Newspaper Page Text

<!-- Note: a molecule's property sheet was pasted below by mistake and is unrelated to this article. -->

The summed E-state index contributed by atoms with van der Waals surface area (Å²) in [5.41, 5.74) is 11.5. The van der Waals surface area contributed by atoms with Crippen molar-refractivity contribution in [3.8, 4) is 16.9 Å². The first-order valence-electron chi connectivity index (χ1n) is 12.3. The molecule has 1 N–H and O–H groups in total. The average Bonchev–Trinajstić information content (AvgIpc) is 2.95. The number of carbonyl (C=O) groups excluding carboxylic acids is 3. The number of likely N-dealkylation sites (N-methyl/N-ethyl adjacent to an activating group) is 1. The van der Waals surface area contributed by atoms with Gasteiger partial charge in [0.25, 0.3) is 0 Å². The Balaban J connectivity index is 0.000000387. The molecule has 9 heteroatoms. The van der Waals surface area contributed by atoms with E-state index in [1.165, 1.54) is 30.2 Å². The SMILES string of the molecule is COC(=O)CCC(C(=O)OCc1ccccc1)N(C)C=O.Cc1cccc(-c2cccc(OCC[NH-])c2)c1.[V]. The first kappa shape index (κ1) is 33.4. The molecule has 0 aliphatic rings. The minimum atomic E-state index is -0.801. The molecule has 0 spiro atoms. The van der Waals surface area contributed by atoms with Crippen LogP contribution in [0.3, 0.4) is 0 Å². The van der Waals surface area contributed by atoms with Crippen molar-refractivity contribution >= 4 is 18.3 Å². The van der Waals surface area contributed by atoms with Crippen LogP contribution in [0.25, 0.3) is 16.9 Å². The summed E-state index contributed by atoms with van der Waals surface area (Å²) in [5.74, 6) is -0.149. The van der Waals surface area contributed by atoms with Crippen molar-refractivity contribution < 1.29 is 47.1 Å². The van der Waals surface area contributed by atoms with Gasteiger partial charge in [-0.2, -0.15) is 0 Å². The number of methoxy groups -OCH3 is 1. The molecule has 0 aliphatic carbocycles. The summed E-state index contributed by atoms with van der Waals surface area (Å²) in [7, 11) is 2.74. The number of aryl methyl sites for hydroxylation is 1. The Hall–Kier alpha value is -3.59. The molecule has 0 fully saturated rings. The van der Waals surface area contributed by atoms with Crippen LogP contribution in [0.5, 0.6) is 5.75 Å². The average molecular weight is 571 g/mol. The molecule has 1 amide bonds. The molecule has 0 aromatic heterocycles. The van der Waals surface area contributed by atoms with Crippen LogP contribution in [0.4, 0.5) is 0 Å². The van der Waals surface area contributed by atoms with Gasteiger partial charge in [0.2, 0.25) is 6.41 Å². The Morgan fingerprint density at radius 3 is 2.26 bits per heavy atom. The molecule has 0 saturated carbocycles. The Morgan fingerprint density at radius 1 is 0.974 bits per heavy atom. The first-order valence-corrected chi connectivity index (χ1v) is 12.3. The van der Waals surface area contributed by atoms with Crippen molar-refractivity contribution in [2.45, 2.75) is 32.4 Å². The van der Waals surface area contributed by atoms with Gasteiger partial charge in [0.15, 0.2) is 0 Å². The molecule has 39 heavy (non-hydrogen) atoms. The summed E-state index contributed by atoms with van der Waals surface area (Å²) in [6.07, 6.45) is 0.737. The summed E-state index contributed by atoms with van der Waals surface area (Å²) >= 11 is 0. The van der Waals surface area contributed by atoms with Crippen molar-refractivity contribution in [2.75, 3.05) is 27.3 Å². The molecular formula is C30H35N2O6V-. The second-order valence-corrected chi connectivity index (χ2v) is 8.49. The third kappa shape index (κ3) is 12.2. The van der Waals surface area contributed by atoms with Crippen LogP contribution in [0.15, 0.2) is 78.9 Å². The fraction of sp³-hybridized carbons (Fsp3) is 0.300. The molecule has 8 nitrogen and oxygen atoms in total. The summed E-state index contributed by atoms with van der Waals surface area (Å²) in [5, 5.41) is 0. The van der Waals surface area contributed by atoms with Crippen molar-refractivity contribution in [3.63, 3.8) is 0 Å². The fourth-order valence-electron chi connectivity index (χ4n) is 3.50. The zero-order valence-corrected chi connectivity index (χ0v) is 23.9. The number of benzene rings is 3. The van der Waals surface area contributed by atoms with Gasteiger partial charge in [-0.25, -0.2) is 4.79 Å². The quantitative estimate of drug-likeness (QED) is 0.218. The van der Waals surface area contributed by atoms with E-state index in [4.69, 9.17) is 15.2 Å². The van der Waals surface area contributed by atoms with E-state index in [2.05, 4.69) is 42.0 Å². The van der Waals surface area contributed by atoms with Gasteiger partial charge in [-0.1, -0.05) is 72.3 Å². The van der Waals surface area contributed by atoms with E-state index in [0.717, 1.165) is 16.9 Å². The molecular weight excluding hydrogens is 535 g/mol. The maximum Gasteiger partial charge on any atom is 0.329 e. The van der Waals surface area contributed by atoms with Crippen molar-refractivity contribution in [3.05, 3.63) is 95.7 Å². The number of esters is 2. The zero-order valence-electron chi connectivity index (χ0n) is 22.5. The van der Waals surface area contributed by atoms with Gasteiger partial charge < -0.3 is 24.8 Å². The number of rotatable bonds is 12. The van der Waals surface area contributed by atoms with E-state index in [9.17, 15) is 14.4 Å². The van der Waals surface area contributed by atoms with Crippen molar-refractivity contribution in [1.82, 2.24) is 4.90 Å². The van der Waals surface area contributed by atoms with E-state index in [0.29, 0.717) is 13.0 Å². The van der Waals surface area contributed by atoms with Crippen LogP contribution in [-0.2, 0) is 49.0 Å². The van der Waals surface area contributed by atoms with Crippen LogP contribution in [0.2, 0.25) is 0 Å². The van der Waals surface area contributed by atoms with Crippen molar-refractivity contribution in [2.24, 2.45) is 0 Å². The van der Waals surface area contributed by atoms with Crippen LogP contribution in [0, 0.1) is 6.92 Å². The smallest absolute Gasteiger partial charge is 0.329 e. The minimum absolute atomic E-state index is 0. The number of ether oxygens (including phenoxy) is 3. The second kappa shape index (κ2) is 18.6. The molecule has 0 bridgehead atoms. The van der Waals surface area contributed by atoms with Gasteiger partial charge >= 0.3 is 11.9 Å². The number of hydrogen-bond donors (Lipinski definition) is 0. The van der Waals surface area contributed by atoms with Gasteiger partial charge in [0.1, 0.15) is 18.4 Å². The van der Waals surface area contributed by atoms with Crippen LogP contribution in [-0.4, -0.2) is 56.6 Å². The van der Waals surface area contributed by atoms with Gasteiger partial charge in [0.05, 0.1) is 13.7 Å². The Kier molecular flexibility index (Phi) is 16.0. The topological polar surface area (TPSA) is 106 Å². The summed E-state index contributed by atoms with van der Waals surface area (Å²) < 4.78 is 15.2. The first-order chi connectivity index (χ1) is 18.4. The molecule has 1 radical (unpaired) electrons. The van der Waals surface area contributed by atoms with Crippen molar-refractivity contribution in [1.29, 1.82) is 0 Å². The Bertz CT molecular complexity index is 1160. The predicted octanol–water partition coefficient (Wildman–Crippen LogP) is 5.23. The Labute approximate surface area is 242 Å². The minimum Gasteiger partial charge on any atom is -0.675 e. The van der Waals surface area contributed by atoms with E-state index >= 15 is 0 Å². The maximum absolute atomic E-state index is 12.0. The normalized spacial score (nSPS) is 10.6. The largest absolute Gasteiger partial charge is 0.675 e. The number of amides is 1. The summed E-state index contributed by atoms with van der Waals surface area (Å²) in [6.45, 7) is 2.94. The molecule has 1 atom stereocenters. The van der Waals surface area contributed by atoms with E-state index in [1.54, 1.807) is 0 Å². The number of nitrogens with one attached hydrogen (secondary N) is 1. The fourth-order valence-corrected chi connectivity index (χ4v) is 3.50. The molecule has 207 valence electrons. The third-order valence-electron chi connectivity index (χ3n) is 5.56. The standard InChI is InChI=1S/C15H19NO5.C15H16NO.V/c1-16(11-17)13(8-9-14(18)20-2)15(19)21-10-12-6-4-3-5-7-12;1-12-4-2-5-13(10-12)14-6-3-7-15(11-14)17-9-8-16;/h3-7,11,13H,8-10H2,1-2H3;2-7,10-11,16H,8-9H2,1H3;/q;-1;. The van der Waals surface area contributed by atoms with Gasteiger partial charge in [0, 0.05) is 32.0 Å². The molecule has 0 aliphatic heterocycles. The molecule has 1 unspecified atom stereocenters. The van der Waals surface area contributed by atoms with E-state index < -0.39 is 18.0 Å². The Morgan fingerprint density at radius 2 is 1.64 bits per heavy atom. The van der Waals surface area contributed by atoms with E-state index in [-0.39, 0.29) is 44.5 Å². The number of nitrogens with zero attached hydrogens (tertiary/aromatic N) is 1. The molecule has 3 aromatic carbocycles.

THE RICn3IOKt PALLADIUM AND SUN-TELEGHAil, BUXDAY, MAT 2, 1CC0. PcMUlMd and palladius! xrrcK oa days logs end . Suaday OtflM-OorMr lrth ft AStTSOtS. ueme, Fhoae usu . , . . BICHKONTX ITDXAKA. n. SUBSCRIPTION TBRXS. Is Rlehawad tM w -year: tin ad- - vaoesj r ice r w. . - MAU OTJCRIPTIONB. Ms nntki, la sdvaaci .......... 2. fa 4 SWO MOW IB, ID MVMC ......... - RURAL. ROUTER. On yeaf. In advance ........... .M-$ CIs saoates, In advance Om month, la advaace ... Address changed aa often as dtstred; beta aew? aad aid addraaata must ba ihilfi'i wll? w ; erdar, whloh should b (Ivan for a aeelnsd Urm: cams will not s eater- a until pay moot la receives. Batorod at Rtchmcnd. Indiana, aoat- etnee aa secona ei.u out scatter. The Aaaadatiaaj f ftaiaiti (New York City) aa aad asrtfaai ta the stianlattM rsfttUrsUtoatiea. Oat the Cams ef Mtataat la it report mi wa THE HOUSE COMMITTEES. Is Speaker Cannon devoting some ef his leisure to the question of . the committees of the "house? Only . the ways and means committee, the com mittee on rules and the committee on mileage have been named. As the tariff alone was to be considered at this session, the speaker decided., not to hurry in the matter of the other committees. He may announce their membership near the close of . this session or at the beginning of the regular session In December. This time, as Is known, the speaker Is reverting to the old custom of as signments. Me will decide as to both the majority and th minority mem berships of all the committees. Demo crats and republicans alike will con fer with him by his invitation as to tneir wisnes. . During the minority leadership of Mr. Williams he had practically the assignment of the democrats to their committee places. -Not only were his relations with the speaker pleasant personally,' but he was not advocating the taking of the power of assign ments away from the speaker and putting It into commission. In the of fice of speaker he would " have done unto Mr. Cannon what Mr, Cannon was doing unto him. It is different In the case of Mr, Clark. As he favors taking the power of assignment away from the speak er, why 'Should the speer bestow that power so far as the minority Is concerned upon him? If the one man power leads to tyranny In the case of the .: speaker and that is Mr. Clark's contention why not "In the case : of the leadership of the - minor ity? Mr. Cannon . is doing unto Mr. Clark as Mr. Clark, through a com mission, would do unto him. But will the democrats at least the great ; majority of them accept Mr. Cannon's assignments unless vis ed by Mr. Clark? Will they Insist upon bestowing upon their leader aa respects themselves the power he would withdraw from the speaker? It Is suggested , that they may. If they should, it will provoke some very pretty debate, especially if Mr. Clark should accept their deference and liberally : blue . pencil Mr. Cannon's list. A member must serve as assign ed unless excused by the house; and a democrat asking to be excused, on the ground that Mr, Clark, and not a democratic commission, did not ap prove of the speaker's choice, would give himself and his leader complete ly away. We are not likely to see this power of the speaker ever materially abridg ed. There must be a head to things, and where there is responsibility there must be authority. That is ele mentary; and Mr. Clark, or any other democrat, in .the speaker's chair would desire to be, and insist on being much more than a presiding officer Interpreting rules of procedure. Washington Star. . TWINKLES Premising. "So you think you will let your son. Josh study law?" "Yea. answered Farmer Corntossel, "Josh will make a good lawyer. He's got what t call a legal mind." "What Is thatr "He kin find a good excuse for doin' about anything that suits his particu lar convenience. No shade of discontent would creep O'er any Christian nation If every sort of food were cheap : As food for conversation. Diplomacy "You persuaded your husband ' to Join a glee club?" ' "Yea," answered . Mrs. Bliggins. rani.. ... -i . . . . . vi ucu uw bM m w t Kt aomt i can now advise him not to tire his voice, and when be sings in the club I can't hear him." The Cheerful Grabber. ", "Are you an optimist?" "I am mere than that.'' answered Mr. Dustin 8 tax. "I am not only hop ing for the heat. I'm makina- a reanh for It." 4,. - -' , . "Oar's dls much dat J .does under stan "bout de tariff.' said Uncle Eben, "an dat Is dat It aln gwinter do much fob. da agriculturalist dat puts de plow to sleep in de fence earner an nurses In Conclusion 1 When we entered this campaign, if you will remember, we made the point that a considerable number of the most representative party men were agreed on the Idea that the party should nominate a man who should be acceptable to all the party and at the same time a creditable candidate for the men of the party to support a man who would make a good mayor. - . , . We, as many others did not want to see Zimmerman get the nomin ation because it mesne a split in the party when the ' time comes , for the election. And we said at the same time . that this also applied to Bennett Gordon. Both men have from various reasons, too much antag onism We said that Mr, Deuker did not have the strength to unite the party. And the recent withdrawal of his candidacy has confirmed our judgment. ',, - It is no need to repeat what every one in the town knows about Dr. Zimmerman he is the same as he always has been and makes no pre tense of being otherwise. It is simply a Question as to whether the town wants to go back to that sort Of thing. It will not be that the town does not remember it will be that the town, as a town, does not care. And we have made the point that Bennett Gordon's opposition came from facts, some ot which we have proved and some of which we do not have to prove. .- . . . '.'',' These things are that he Is not a republican, that he has not been loyal to his party; that bis word is not good; that the thincs which he promised in this campaign were for the most part fictitious and mere buncombe; that he is a dangerous man to have in office, with his er ratic and variable movements, especially when coupled with so power ful, an agent as his newspaper, if elected mayor. Now that his own er ratic personality has led to his own downfall, it is not necessary to dwell on this nor on his attacks on many things which have not merited his abuse. We have therefore felt that a real republican who would be stable and fair to all, and who-would devote all his time and energies to being mayor and whom republicans would unite on in the feeling that such a man would not be a reproach to the town and the party such was the man whom we could logically and sincerely support. If Gordon and Zimmerman are undesirable, why not unite on Harris and nominate him? This has been our line of argument and this we have proved where proof has been necessary. These are our reasons and these are the points which we have emphasized. That today many people think as we do and are intending to vote upon these ideas which they have thought out for themselves is all the vindication we need. And. having presented our case we have confi dence in the wisdom of the thinking men for 'we believe that they will decide this' next nominating election. - . - - The With this issue we close the campaign as far as the paper is con cerned.' If what wo have had to say before has not had any. influence, the little that we could add in one issue would not change the case. We have been told on good authority that we might expect the Item to get out a special edition with much hurrah, to prove that J. Bennett Gordon is still in the race. We do not need to, and any and all campaign stor ies which are saved for the-direct purpose of casting mud on the good name of any candidate in a special edition mark them for what they are things' which cannot be said in the open without being branded. .We have no fear that the people will fall an easy prey to such an obvious method of cheap sensationalism. " What has been said, if it has weight, will be remembered, and we can truthfully say to the public that there are many things which might be said which we have left out, thinking it better to rest our case on mat ters which have no tinge of mud-slinglng. This issue marks the end of our part in the campaign and any stories that are set afloat from now on will be things that cannot be said in the open. So Far as We Are Concerned We end this campaign as far as this paper is concerned with no dis play of black ink and no attempt to make a sensational finish. We make no attempt to influence voters by false report or campaign rumors. We cannot afford to throw away the good name of this paper by tactics cal culated to serve a temporary end, for we . must continue after this pri mary is forgotten. The purpose of our entrance into this matter of the primary was to work for what we considered and still consider the good of the party and the good of the town. And to do this it has been our policy not to put forward our opinions, but to give reasons and evidence so that men might form their own views of the matter. To do this we have had to talk of things which otherwise were better left in the background of the past and the present. If we haVe been personal in our comment and our evidence it must also be remem bered that we have dealt with men. And to talk of men, means to talk of their characters and their deeds and misdeeds. And in this fight (If we'must call it such) we come out feeling that we have fought fairly and for a good cause we feel that if we have helped in the least to throw a little light on the situation we have suc ceeded. We do not think it necessary to say more than that we have a reputation which is too valuable to endanger by anything which has not on its face the stamp of sincerity and honesty. .. We feel confident that with the evidence that we have presented and what is already known by the people of this town In regard to the candi dates that there are enough men who think as 'we do, to nominate a candidate who will be acceptable to all the party and who will be a may or of whom no citizen shall feel ashamed, for the next four years. Our fate does not depend on the result of. this primary for we are looking to the future which we will have to deal with when this primary is simply a matter of record. Our fate remains with, the people we have talked to through these columns in as much as they consider what we have said has been of worth in this matter. We feel confident thai we come out of this affair with success and undishonored. Items Gathered in From Far and Near . , . .Night Colleges. ' -, From the New York World. The trustees of the City College have re solved to establish next fall a night college for bright boys who must work in the daytime for a living. It is an admirable innovation. The old- fashioned American college course was laid out upon tho analogy of sev en years spent in learning a trade. The student was four years apprentic ed to learning to become a bachelor. Three years more he practiced what he had learned,; like a journeyman in a trade, and then he was a fully fledg ed master , ot. arts . "in course." His four years in college allowed generous vacations to teach in winter and work in the hayfield in summer. Under the modern point system, with the aid of summer sessions, any bright boy can complete a college course in three years. One year more In resi dence gives him a master's degree. In a night college a student can easily in four years, by reciting two hours every evening for forty-six weeks, present the equivalent of the " mint mum college requirement By recit ing three hours each night except Saturday the minimum - college re quirements could be met within the college terms; or with night summer sessions in three years. Our Navy. From the Hartford Couraat. We V notice here . and there critical and rather querulous comment on the fact that the first air to the Ameri cans in Asia Minor and the ill-starred native Christans has been given by European warships exclusively. "It is certainly unfortunate for our pres tige," remarks one journal, "that no United States warship is at hand. This absence of any representative of our navy from coasts where its ser vices may be urgently required is due to the virtual abolition of what was called for many years the European station.'" In those years we had a great mercantile marine; its sails in the consecrated phrase whitened all seas. In those years we did not have the Panama undertaking on our hands, or Hawaii, or the Philippines. At present United States warships are more useful actually and poten tially in home waters and in Asiatic waters than in European waters. Smokestack Waste. ' From the Jersey City Evening. Jour nal. -At the new steel capital of Gary soft coal smoke from the furnace stacks furnishes sufficient gas to sup ply power, for the plant. The day is coming when economic necessity will abolish the smoke nuisance in all cities. " This smoke now represents an industrial waste. The Bug Problem. From - the Knoxville Sentinel. Prof. Howard has gone to Europe to find a bug or insect to loose against the brown-tail moth. He would be wise when he makes bis choice te End WHICH? HARRIS f A StARRTED MAN WITH WIFE LAND CHILDREN. A MAN WHOSE WORD 13 GOOD ION LAW ENFORCEMENT. AN UNIMPEACHABLE RECORD. - A MAN WHO WILL DEVOTE ALL "HIS TIME TO ADVANCING THE IN TERESTS OF THE TOWNV A MAN WHO WILL 8TRTVE TO DECREA8E THE TAX RATS BY CAREFULLY OVERSEEING THE CITY BUSINESS WITH UNQUES TIONED HONESTY. ANOTHER DEMOCRATIC ADMIN A MAN WHO IS HONEST. I8TRATION. A MAN WHO CAN BE ELECTED. A MAN WHOM MAHT RFprwi. A MAN WHO WILL LOOK OUT FOR THE INTERESTS OF ALL. THE CITIZENS. To The Voters Yesterday afternoon a comsoiUee men's clubs, held a meeting at the library and decided to make an appeal to the wives and mothers of Rlcamsad to use their influence in defeating Dr. W, W. Zimmerman in his candidacy for the republican mayoralty nomi nation; and to use their Influence in securing the nomination of a suitable candidate. The following comasnaicatien was drafted aad given to the press for publication today: - Four years ago this fall the women of Richmond, Incensed past endur ance by the appalling conditions existing la their city, sent the following message to every house In It: . ".!-. :: - :::'-.. "The Women's League of Richmond, a aon-partlsan body, organised in the interest of civic purity, earnestly desires to cell ta your attention cer tain statements in the report of the Grand Jury ef last August. This grand jury, after finding that Dr. Zimmerman, while mayor of the city, had issued in his professional capacity, certificates of good health to the inmates of a disreputable house in the city, makes the fnllowlsf comment: "The jury cannot understand, however, the action of Dr. Zimmerman In this matter, for until the recent maaJcipal code was enacted, as mayor of the city. Dr. Zimmerman likewise had judicial powers and presided at po lice court, and his position as such mayor and police judge, certainly re quired him to use every effort to stamp out misdemeanor and to cause the arrest of any person committing any misdemeanor within bis observation., which every Inmate examined by him was doing, as he well knew. The dual position in which hshas stood has extended over a period' of several years, aad certainly no defense can be given oa the ground that It was purely a professional matter." "The women of this city, feeling that the candidacy of a man who could do this thing was a disgrace to the city and an insult to every decent woman in it, held on Tuesday last a mass meeting of protest, which was attended by 1,200 women of all parties and creeds, m "At this meeting the following resolutions were- unanimously adopted: ' "Resolved, That the issue ta the present municipal campaign, is not whether there1 shall be elected as mayor of this city a republican or a dem- ' oerat. but whether vice In Its dangeroua forms shall be protected or sup pressed. X i ' "Resolved, That our present mayor has by his dealings with and rec ognition of a most revolting traffic, which he was by law bound to sup press .shown himself faithless to his trust, and unworthy of re-election, "Resolved, That we resent this attack on the purity of our homes snd the morality of our sons snd dsughters, and Individually pledge our selves to do all In our power to prevent the election of the man capable of 'making ft. Their appeal was heeded -Zimmerman was defeated. The same problem, but more serious than before, confronts us now. The Metropolitan police law has been repealed and the mayor is once more the city judge. It lies in his hands to determine whether violators of the law shall be punished or go free; whether vice shall regain its hold on this community. ' ... . t -,.,. '; - -.- And Dr. Zimmerman is again a candidate for mayor. He has not 1 changed he has not even pretended to reform, he stands for a wide open town.:".;. . I; I ; I. ''; . We can not advfce you which of the other candidates will make the best mayor that is a matter for you to decide. But we can earnestly en treat you not to deliver the city over to Zimmerman, and In the face of this impending danger, to sink all differences and unite on the man best able to defeat him, even though he may not be your personal choice. Will you not save us from the disgrace and danger of having for may or a man who could do what this nun has done? . , MRS. JAMES W. MORRISON, PresidenL MRS. W. K. BRADBURY,. Secretary. ; V By order of the Executive Boar J of the Women's League. observe the beast five years in a her metically sealed glass house lest the remedy prove worse than the disease. A Timely Warning. From the Indianapolis News. Prof. Pickering's suggestion that it might be a good scheme to find out whether there is anybody aboard Mars to communicate with before we begin making $10,000,000 signals, sounds almost reasonable enough to prevent the fund fro mbeing oversub scribed. THE OMNIPRESENT JAPANESE SPY. Oh, ain't he a wonder the Japanese . spy? . ' When anything's doing he's sure to be nigh; You can't build a church, a canal or a fort. . But he's on the scene and prepared to report. My eye! , . But he is a wonder the Japanese '.. ' spy! . .. .. Oh, ain't he a corker the Japanese spy? . He's got the dimensions of each farm er's sty; He's on to our echoolhouses, on to our jails, And on to our axes and hammers and nails! My! my! But he is a corker the Japanese spy! Oh. he's omnipresent the Japanese spy: , On his aid in a pinch you can always ' rely: ... When wanting a fourth man to make up a game. Or cook leaves a-sudden, or nursemaid the same, . - Don't cry, But step but and call in the Japanese aayl ZIMMERMAN AN UNMENTIONABLE PRTVATB LIFE. IN FAVOR OF DIVES AND OPEN DMO HOUSES OF ILL FAME. ' A MAN WHO WAS INCOMPE TENT WHEN FORMERLY IN OF FICE. A MAN WHO II A3 HELD OFFICE TIME AND TIME AGAIN FOR A BIDE LINE TO FURNISH HIM OP PORTUNITIES FOR PROFIT. A MAN WHO HAS HELPED BY BAD GOVERNMENT TO INCREASE THE TAXES OF THE CITY. CANS WILL BOLT. A MAN WHO WOULD RUN THE TOWN FOR HIS OWN INTERESTS. of Richmond of women, representing various 1 Those who have noticed the frequent reports of the appearance of Japanese spies in our midst during the last few years will not be surprised to hear that they have also turned up in the Canal Zone. In fact, that was exactly what might have been expected. . No large enterprise really seems un der way these days until it has a Jap anese spy lurking somewhere near. Both contractors ; and workingmen have grown so accustomed to his pres ence that they grow quite peevish when he is absent, and the enterprise naturally tends to suffer in conse quence. If you see a lot of working men and foremen dallying discontent edly at their work and making small progress, it is, ten to one. because the Japanese spy has overslept himself and thus disarranged the whole busi ness.;. ,: . The dispatches from , Washington say that the War Department discred ited the report that there were Japa nese spies on the isthmus on the ground that they could get all the in formation they wanted without resort ing to such means. That shows how little the War Department : knows about Japanese spies! They had rath er not get the information at all than get it In such an irregular way as the Department suggests. ' , -, ;.?. - The average man desirous of learn ing how the excavations are getting on, say. at Culebra. would naturally go right to the spot, give a foreman a cigar and talk the matter over with him and watch the men at work. If that didn't satisfy' him, he would see the officials on , the isthmus or at Washington, examine the .records, and then draw bis conclusions. But no genuine, mark-blown-in-the-glass Jap anese spy would lower himself by such silly Occidental directness. - He would probably begin by skulk ing eight or nine miles away from the works.' disguised as a Jamaica negro. with a pair of long-range field glasses Illinois Farmer Starves Setf To Retain Mastery of Family Hoopeston, UL. May 1. Declaring that before he will bend ta a woman's will John Cooke, wealthy . farmer ot Hoopeston. Is deliberately starving himself to death in the county jail, while unlimited sums of money await to make his bond securing him against disturbing the peace of his wife. For more than a week the planter has not tasted food. Efforts of physi cians, preachers and force of legal au thority have alike been unavailing when it came to forcing nourishment between the lips of the man who has sworn to die rather than mile a comparatively small bond. , For many years Cooke resided In this county. He is a married man and supposedly the head of a happy family. But he was known to be a man with a will. He would brook no au GREAT EST U AVAL IIATIOHS OF WORLD Marine Power of Many Na tions According to Lat est Statistics. TWENTY SHIPS LAST YEAR GERMAN SHIP YARDS TURNED OUT MORE; FIGHTERS THAN ENGLAND WITH UNITED STATES A CLOSE SECOND. New York, May 1. -In the year which has ust come to an end some 260.000 tops of warships of different classes have been launched; to be exact, $259,410 tons. This displace ment is represented by twenty ships, thus distributed: Ten battleships, 174,400 tens; one coast defense bat tleship, 3.6S0 tons: firs armored cruisers, 58,700 tons; four protected cruisers, 12,650 tons. The nations which have launched these vessels number nine, aa follows:- , Germany Four battleships. Nassau, Westfalen, Rheioland and Posen of 18,000 tons each; one armored cruis er, Blucher, of 15,000 tons; two pro tected cruisers, Emden, 3,600 tons and Kolberg. 4.300 tons; total, 94,900 tons. ' England Two battleships. Col ling- wood and St. Vincent, ot 21.000 tons each; one protected cruiser, Boadlcea, 3,400 tons; total, 45.500 tons.'' Austria One battleship; Erserhog- Frans-Ferdlnand. 14,600, tons. Brasil -One battleship, Minss-Ger aea. 20.000 tons. Denmark One 4oast defense bat tleship. Peder-Skjam. 3.680 tons. United Staterof America Two bat tleships. Michigan and South Caro lina, 17.900 tons each; total. 35,800 tons. France One armored cruiser, Wel ti eck-Rousseau, 14.000 tons. Italy Three armored cruisers. Am alfl, 10,100 tons; San Georgio and Ban Marco, 9.800 tons each; total. 29.700 tons. , Japan One protected cruiser, i May ami, 1.350 tons. ' Germany Leads. . In this list it will be seen that Ger many, is an easy first, having launch ed considerably more than double the tonnage that England has the first occasion on which the German ship yards have turned out more than the English. A sign of the times Is an article in the Deutsche Revue by Vice Admiral - Edgard too Ahlefeld. the well-known naval critic and publi cist, who declares that England naval superiority is merely numerical and by no means so formidable as it ap pears on pepar; that aforetimes her and a commission as colonel in the Imperial army and orders aa special detail officer on a secret mission con cealed about his person. After several days of this he would move in much closer, taking copious notes all the time, and looking as mysterious as he possibly could. If he escaped. detection, he would then, in all probability, get a job as waiter in the hotel where the men ate their noonday meals. He would care fully listen to everything they had to say, occasionally delaying to pass a plate long enough to jot down any in formation that he might think worth sending the Miksdo. He would then gradually work up to sneaking over the ground t night, aad. finally, if all went well, he might occasionally go over and watch the steam shovels In the daytime. ; That's the wsy the spy would do it. : Of course, to the Occidental mind all this involves a tremendous waste of time. But the Occidental mind Is fortunately, or unfortunately, Ignor ant ot the powerful Influence of cast iron Oriental etiquette. The Japanese hare their own system of getting infor mation, handed down from the days of the earliest shoguns, and they are go ing to adhere to it until they see a good reason for changing to our own method. Chicago Inter-Ocean. (mm UOUH A3 -11 M") thority. Then the clash came. His wife equally strong minded. 8he had Ideas ot how the farm should be operated, the conduct of the church and politics. These Ideas differed materially from those of her husband. It was a case ot an Irresistible force meeting an immovable body. When the clash came It was a hmd one. . It wss so loud that the wife went to the county seat and swore out a peace warrant. When the officers served the paper the farmer refused to take cognisance of its mandates, preferring to go to prison. ' It was there that he decided to eat no more food until his wife relented, snd since then he has maintained a gloomy, hungry silence. preponderance rested solely on this tact, but that ahe has now committed the grave Imprudence or embarking on a Dreadnought era. In which aha csn be cooled and equaled by other powers. She must, in fact, now con struct nothing but Dreadnoughts, and that all her other ships will very soon be "demodes." Consequently her su periority Is passing Into the relative stage. " ' Yet another German seaman has been raising a storm of protoat from the "forward" spirits of the Paa-Ger-man party by aa article published in the Tag. Tills is Vice Admiral Gsl ster. who proposes to retard the con struction of the second group of Ger man Dreadnoughts until the trials of the first four shall hsve been com pleted. The Flatten verein and Its or gan Ueberall combat this view of the matter most strenuously, insisting up on rspid construction being the note of the German Navy; in this protest the Flottenvereln is la the right, aa the retardation of construction of monster battleships leads to increased expense, and attempts. at structural alteration. In the light ot the trial of sister ships, have been, proved to be a disastraeaXpolicy In the French Nary. Notwithstanding this. Admiral Galster has secured some support among the orators of the "Centre" la the Reich stag, who point out that the accident to the Nassau might have been avoid ed had this policy been carried out. but the supporters of Admiral Galster were overruled by the majority. . who pointed out the attitude of England and her administration to maintain the two-power .. standard while de manding a limitation of armaments. The Ideas of Radical English poli ticians, it will be observed, receive but scant encouragement from our most powerful Continental rival aad the Ueberall shows now usefal It Is for Germany to hare these matters fixed by law, "or else." says the or gan of the Flottenvereln, "we might find ourselves ' la the altuaUoa " of France perpetually voting from diam etrically opposite points of view; also we should be further from the situa tion la England, where both parties voluntarily subordinate themselves to the demands of the Admiralty.'' It Is aa wen to see ourselves . as others see us sometimes! . time strletly pteh&ttai frees beards. Ia the "Etac CaaksT ef Ua cohVa lan there Is an atfsr, dated "AO Saints' day 1342." wth caacts that -Mr. Germyn, eon ef tie rawsalp, shall before the xth day ef the In stant moaeth ef Koeaglsr shave eftT his bearde aad aftwsimO te kepe the same la like serte, cpaa the pays te be exited frees the reUwsalp.' . A few yeara la tar. la 1ZZZ, the orCar somewhat retasea: Item, tact under the ef a knight or ! ware any beetse above Cj. growlage. npsa gayne ef XLs. ffsr every weaa Chronicle. Political Anzzzr.czrnts Advertisements I This Caftoxa Cost Tern DoUars for oa Offices Except CouncOmem LUek Art Ft DoCars V ; FOR MAYOR. HZNRT TV. DEUKE3 Is a 'caadidste can nomination. DAJius.Lt aw mukuajv. candidate for nomination. . EDWARD H. HARRIS is a candidal for Mayor, subject to t&e Republi can nomination. FOR CITY CLERK. 0au a. ouivnAs is m csuoiaaic for te of lea cf city elerk of Rich mond, subject to tho Republicaa nomination. FOR JUDGE OF CITY COURT. LUTHER C ABBOTT Is a candidate tor Judge of the City Cscrt of RJch aroud. Ind-, subject to the Republi-' can nomination. COUNCILMAN-AT-LARGE. MATT VON PEIN la a candidate for the office of Coundlmaa-at-large. -subject to the Republicaa nomina FOR COUNCILMAN. JESSE J. EVANS, caadidate for Councilman for Second Ward, sub ject to the Republicaa nomination.